Filing for Child Custody in Massachusetts: 4 Steps
To request child custody, you'll need to open a case. As you prepare to file, consider the options for resolving your case:
- Settle with the other parent, and ask the court to approve the agreement.
- Try an alternative dispute resolution method for help reaching an agreement.
- Follow the litigation process, and have a judge decide custody.
Visualize your schedule. Get a written parenting plan. Calculate your parenting time.
You can hire an attorney to file the case for you. If you choose to settle or litigate on your own, follow the steps below to file for custody.
Step 1: Determine your case type and court
It's important to know what type of case you want to open.
Divorce is for spouses terminating their marriage. Separate support is for spouses who want to legally separate but not end their marriage. An annulment invalidates a marriage as if the spouses were never married. Paternity names a legal father, while a custody case by itself is for unmarried parents who have already legally named the father.
If you're divorcing or annulling, file in the county where you and your spouse lived together, if either of you still live there. Otherwise, open the case in the county where either of you currently live. Whoever files for divorce must have lived in Massachusetts the 12 months prior.
If you're filing for separate support, paternity or just custody, file in the county where the child lives.
Step 2: Complete your forms
Any of the following forms could also apply to your case:
- Affidavit of Indigency (to waive filing fees)
- Motion to Waive Attendance at Parent Education Program (to skip parenting classes)
- Motion for Temporary Orders (to request temporary orders for custody or child support until your case ends)
In addition, each case type has its own forms, listed below.
Ask your local court if you need to fill out any other forms, including ones unrelated to custody. But keep in mind that court employees can't help you fill out paperwork.
Once you've completed the applicable forms, make two copies — one for you and one for the other parent. You'll give the originals to the court in Step 3.
Start with a Report of Absolute Divorce. The other forms you'll need depend on the type of divorce you have.
You have a fault divorce if you want to officially blame a spouse for the marriage's breakdown. If this applies to you, fill out the Complaint for Divorce. You will have to choose a ground (reason) for the divorce, such as infidelity.
A divorce is no-fault if neither spouse wants to officially blame the other. If parents agree on all terms in a no-fault divorce, they fill out a Joint Petition for Divorce and an Affidavit of Irretrievable Breakdown. If they don't agree on all terms, either parent can complete a Complaint for Divorce 1B.
Separate support cases
To begin a separate support case, complete the Complaint for Separate Support.
To begin an annulment case, complete the Complaint for Annulment.
Cases about custody, parenting time and child support only
If unmarried parents agree on who fathered the child, they fill out and sign a Voluntary Acknowledgment of Parentage form together. The father can then complete a Complaint for Custody.
Step 3: Open your case
Take your documents to the court clerk at the court you determined in Step 1.
Without an Affidavit of Indigency, you'll need to pay the clerk the filing fees applicable to your case. Fees are $100 for separate support, paternity and custody-only cases, and $200 for divorce and annulment cases.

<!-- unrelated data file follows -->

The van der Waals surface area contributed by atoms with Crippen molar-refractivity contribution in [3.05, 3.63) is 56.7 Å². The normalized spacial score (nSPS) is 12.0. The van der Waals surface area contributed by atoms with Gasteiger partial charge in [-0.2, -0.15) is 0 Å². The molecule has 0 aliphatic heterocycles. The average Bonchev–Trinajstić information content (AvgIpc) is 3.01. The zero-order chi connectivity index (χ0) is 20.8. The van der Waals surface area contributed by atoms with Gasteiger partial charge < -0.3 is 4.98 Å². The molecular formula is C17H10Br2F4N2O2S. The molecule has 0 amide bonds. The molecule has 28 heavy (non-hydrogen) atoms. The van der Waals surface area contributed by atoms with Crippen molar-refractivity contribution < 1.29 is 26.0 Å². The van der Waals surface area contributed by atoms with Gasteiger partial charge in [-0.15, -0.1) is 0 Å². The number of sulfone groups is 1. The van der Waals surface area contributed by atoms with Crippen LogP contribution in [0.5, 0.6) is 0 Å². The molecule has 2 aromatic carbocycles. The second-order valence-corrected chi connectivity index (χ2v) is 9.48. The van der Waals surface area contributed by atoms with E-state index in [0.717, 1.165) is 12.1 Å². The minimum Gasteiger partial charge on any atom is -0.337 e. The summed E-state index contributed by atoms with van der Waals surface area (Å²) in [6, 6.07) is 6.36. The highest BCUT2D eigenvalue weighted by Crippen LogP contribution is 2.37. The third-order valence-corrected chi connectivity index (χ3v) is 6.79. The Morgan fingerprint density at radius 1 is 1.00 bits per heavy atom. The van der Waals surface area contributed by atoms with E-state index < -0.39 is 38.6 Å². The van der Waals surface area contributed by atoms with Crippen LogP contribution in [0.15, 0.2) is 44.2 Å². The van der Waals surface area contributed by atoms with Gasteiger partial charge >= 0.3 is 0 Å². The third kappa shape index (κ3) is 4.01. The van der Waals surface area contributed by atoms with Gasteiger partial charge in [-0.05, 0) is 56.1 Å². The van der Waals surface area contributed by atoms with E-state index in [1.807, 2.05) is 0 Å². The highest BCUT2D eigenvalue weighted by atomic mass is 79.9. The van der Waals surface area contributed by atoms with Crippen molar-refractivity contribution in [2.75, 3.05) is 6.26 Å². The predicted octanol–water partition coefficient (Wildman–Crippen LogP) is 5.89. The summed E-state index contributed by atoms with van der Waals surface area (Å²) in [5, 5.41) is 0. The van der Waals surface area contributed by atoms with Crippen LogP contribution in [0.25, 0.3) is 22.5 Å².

The clerk will hand back the two copies you made of your documents and a summons so that you can serve the other parent.
Step 4: Serve the other parent
Service is the delivery of court documents to the other parent. You must have them served within 90 days of opening your case.
If both parents sign the acceptance of service section of the summons before a notary and file it with the court, service is no longer necessary. Otherwise, you'll need to ask someone to serve one copy of each form you've filed (except the Affidavit of Indigency, if applicable) and the summons.
Typically, you'll hire a deputy sheriff or constable to hand documents to the other parent. You can also use a private process server or someone at least 18 years old with no interest in the case.
After serving the other parent, the sheriff or constable will complete the return of service section of the summons. Ask the server if they will return the summons to the court or if you will need to.
If the sheriff or constable can't locate the other parent, you can ask the court for permission to serve by another means like mail or newspaper publication.
If the other parent lives out of state, you'll have to use a method of service acceptable in that state. Check with the court to see if they can help.
The other parent's response
After the other parent (called the defendant) has been served, they have 20 days to file an answer that says whether they agree or disagree with each point of the complaint. In addition, they can file their own complaint to make requests during this period.
If they miss the deadline, the court will enter a default judgment without their involvement. This means the court will approve the initial requests, including those for custody, if they're in the best interest of the child.
Preparing for what comes next
The next step in the court process depends on your circumstances. Most parents go to mediation, unless they reach settlement first.
No matter what's next for you, take advantage of technology to be fully prepared.
The Custody X Change online app offers custom custody calendars, parent-to-parent messaging, an expense tracker and more. You can use the app to put together proposals for the other parent, negotiate, prepare settlement paperwork or organize evidence.
Be prepared for every step of your case with Custody X Change.